@Geoff, I offered about $200 saying that is what it was worth compared to other things on the market, but he wouldn't accept that... So I figured I should ask on here before I considered further

Edited by Timothy Artymko
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when you run into people like that that think these are antiques you have to tell them you do this for a living and you need tools. The fair tool price is what youre willing to pay, not some inflated "antique" price. I have a guy in my home town with some really nice stuff but its yard art and refuses to part with it unless youre willing to sign over your house and car and any small male children he might can use for labor.

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That is definitely a problem around here, unless you are talking to farmers, in which case unless it's sentimental, it's doign them a favor to clean up their crap xD But it's so aggravating especially with our low economy right now in Alberta, because people are desperate for money, and they think that anything that looks worth something is worth a lot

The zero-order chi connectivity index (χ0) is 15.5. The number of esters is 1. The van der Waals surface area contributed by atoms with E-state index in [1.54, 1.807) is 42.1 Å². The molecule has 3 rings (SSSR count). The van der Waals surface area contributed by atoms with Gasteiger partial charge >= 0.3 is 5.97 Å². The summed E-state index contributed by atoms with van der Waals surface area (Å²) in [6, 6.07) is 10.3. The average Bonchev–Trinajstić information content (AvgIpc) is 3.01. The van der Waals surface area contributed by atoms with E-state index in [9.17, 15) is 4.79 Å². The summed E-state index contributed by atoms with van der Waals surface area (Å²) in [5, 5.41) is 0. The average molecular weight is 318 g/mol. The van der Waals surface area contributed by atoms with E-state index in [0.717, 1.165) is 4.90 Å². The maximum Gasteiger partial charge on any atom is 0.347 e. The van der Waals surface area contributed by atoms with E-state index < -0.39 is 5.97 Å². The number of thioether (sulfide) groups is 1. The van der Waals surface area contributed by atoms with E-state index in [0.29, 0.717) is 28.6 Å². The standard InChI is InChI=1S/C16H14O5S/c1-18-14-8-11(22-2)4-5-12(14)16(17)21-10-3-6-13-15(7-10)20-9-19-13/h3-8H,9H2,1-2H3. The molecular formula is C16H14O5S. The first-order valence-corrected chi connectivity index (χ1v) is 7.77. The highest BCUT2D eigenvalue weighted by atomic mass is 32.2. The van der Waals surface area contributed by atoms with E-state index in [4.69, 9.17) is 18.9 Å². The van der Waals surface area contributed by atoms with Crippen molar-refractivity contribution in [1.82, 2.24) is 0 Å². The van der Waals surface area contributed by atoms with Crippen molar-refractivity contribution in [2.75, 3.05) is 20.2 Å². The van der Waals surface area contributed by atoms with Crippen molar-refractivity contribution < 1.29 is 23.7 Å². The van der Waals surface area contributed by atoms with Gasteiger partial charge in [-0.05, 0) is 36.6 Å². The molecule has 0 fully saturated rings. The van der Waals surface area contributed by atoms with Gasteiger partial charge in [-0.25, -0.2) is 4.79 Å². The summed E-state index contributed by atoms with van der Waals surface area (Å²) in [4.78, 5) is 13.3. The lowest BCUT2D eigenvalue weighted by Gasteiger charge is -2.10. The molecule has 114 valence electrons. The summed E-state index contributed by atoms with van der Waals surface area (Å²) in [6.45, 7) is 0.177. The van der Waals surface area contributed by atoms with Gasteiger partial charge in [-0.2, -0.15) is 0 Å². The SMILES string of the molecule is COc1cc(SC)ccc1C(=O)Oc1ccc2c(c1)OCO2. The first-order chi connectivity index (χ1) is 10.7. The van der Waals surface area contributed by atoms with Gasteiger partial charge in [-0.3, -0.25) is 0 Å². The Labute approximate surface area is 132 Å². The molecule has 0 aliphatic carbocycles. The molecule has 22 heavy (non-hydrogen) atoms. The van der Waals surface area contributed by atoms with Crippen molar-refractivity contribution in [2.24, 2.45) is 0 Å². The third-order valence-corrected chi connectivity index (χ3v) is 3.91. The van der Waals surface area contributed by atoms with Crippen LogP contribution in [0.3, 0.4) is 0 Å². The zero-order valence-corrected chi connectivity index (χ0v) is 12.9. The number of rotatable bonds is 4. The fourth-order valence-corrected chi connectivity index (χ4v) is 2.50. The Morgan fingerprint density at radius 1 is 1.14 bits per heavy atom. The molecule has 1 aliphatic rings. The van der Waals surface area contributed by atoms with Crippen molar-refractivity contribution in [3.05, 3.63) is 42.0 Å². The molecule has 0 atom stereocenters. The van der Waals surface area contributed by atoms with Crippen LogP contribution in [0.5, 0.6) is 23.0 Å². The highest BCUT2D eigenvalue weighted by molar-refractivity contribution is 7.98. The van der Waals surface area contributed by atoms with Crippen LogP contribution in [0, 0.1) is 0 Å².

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12512773_10209455205476618_7426134888988664232_n.jpgIn all honesty you could build a better forge with clay (I used cheap cat litter and sand) and build a bellows for probably less than $100 (or if manual air isn't a must just use a hair dryer haha) You could easily build one similar to mine, i used a steel pipe from the hardware store with holes drilled into it for my airflow.

 

 

 

I get steel up to welding heat in no time with very little forced air

 

The clay i made was 8 cups of kitty litter (Bentonite clay) and 5 cups of quickrete sand.

"Behold, I have created the smith who blows the fire of coals and produces a weapon for its purpose. I have also created the ravager to destroy;"-Isaiah 54:16

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Daniel is right Timothy. Make your own. For 450.00 you could buy fire bricks pipe a shop vac,or hair dryer or some other thing that moves air, as well as build your own bellows.That forge looks worthless too much rust, the blower is the only thing of real value there and as for antiques, they ain't all that rare. Sears sold them in the early 20th cent.I would maybe give the guy a c note for the blower and haul off the rusty forge for free! My 2 cents.

www.hoyfamily.net

Isa 54:16 Behold, I have created the smith that bloweth the coals in the fire, and that bringeth forth an instrument for his work; and I have created the waster to destroy.Lu 22:36 Then said he unto them, But now, he that hath a purse, let him take it, and likewise his scrip: and he that hath no sword, let him sell his garment, and buy one. Mr 8:36 For what shall it profit a man, if he shall gain the whole world, and lose his own soul?